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    • 5. At 1:58pm on 10 Jul 2010, C E Loosen wrote:

      As an avid listener of this programme and one that cannot get to other information easily as I live in the spare and empty part of Spain it is essential for me to listen to your programme. However, on this programme on Plinny download on my ipod, I am more than disappointed. My system has an audio check. However, the Americanised voice of one of the females on your programme was not only annoying but damaging to anyone listening to a history programme. I dread to think what any students think if they listen to her voice. How to kill history. She droned, she was quiet - I had to change earphones to enable the system to pick up anything. The Italian talking was clear and and interesting to listen to. I do not know the name of the female she was too boring to consider futher. Surely the sound of the voice is important on radio and it is not as if historian on Plinny are short on the ground.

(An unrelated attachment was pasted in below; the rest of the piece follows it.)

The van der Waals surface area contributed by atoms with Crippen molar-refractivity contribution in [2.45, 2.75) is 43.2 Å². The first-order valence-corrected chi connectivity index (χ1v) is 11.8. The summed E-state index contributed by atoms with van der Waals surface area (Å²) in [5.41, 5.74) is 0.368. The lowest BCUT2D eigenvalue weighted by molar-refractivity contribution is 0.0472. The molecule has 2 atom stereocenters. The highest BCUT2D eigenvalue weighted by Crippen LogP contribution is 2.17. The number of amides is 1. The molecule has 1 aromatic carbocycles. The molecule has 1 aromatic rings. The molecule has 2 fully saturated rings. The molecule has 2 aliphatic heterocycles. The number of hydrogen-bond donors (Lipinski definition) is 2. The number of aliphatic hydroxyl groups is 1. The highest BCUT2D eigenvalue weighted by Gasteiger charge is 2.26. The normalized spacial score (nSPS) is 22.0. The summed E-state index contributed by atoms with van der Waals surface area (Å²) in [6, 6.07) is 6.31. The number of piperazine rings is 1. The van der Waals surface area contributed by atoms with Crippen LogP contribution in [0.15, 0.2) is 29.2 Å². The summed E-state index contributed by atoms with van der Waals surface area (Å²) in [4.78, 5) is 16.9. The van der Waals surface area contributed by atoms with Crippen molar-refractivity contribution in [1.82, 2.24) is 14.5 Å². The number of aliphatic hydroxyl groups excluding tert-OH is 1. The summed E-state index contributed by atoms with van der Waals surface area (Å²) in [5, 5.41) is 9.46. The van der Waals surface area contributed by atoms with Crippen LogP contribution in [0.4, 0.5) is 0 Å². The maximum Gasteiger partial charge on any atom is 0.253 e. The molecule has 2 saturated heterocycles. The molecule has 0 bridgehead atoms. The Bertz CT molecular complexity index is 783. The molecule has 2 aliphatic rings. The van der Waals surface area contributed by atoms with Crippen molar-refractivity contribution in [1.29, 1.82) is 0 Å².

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    • 6. At 6:36pm on 10 Jul 2010, muswellnel wrote:

      Oh dear, what a sad person CE Losen must be to find so much to complain about in what was, as usual, a fascinating programme. I loved learning about Pliny, and am very glad to have sorted out which Pliny was which. Of course every speaker on every programme is not 4 star, [for guaranteed clarity you need the mathematicians, followed by the scientists] but the overall calibre, week after week of the speakers certainly takes the biscuit. A BIG thankyou to Melvyn and his team for so much wonderful and stimulating listening over this last year. I know you deserve a break, but the long summer weeks stretch barren ahead. However, I shall survive by listening again to some of my favourites.

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    • 7. At 4:21pm on 11 Jul 2010, Jane wrote:

      I've just listened to a superb programme from the archives (should have been gardening!) called 'Chance and Design' and think that people who enjoyed listening to this one on Pliny might find it very interesting. The three guests comfortably combine intelligent and informed perspectives in a way which I found almost therapeutic. I think that the elephant story which was quoted (one man felt the tail and thought it a snake, another felt a foot and thought......etc) is profoundly relevant to our thinking in a profoundly broad sense. Best wishes - Jane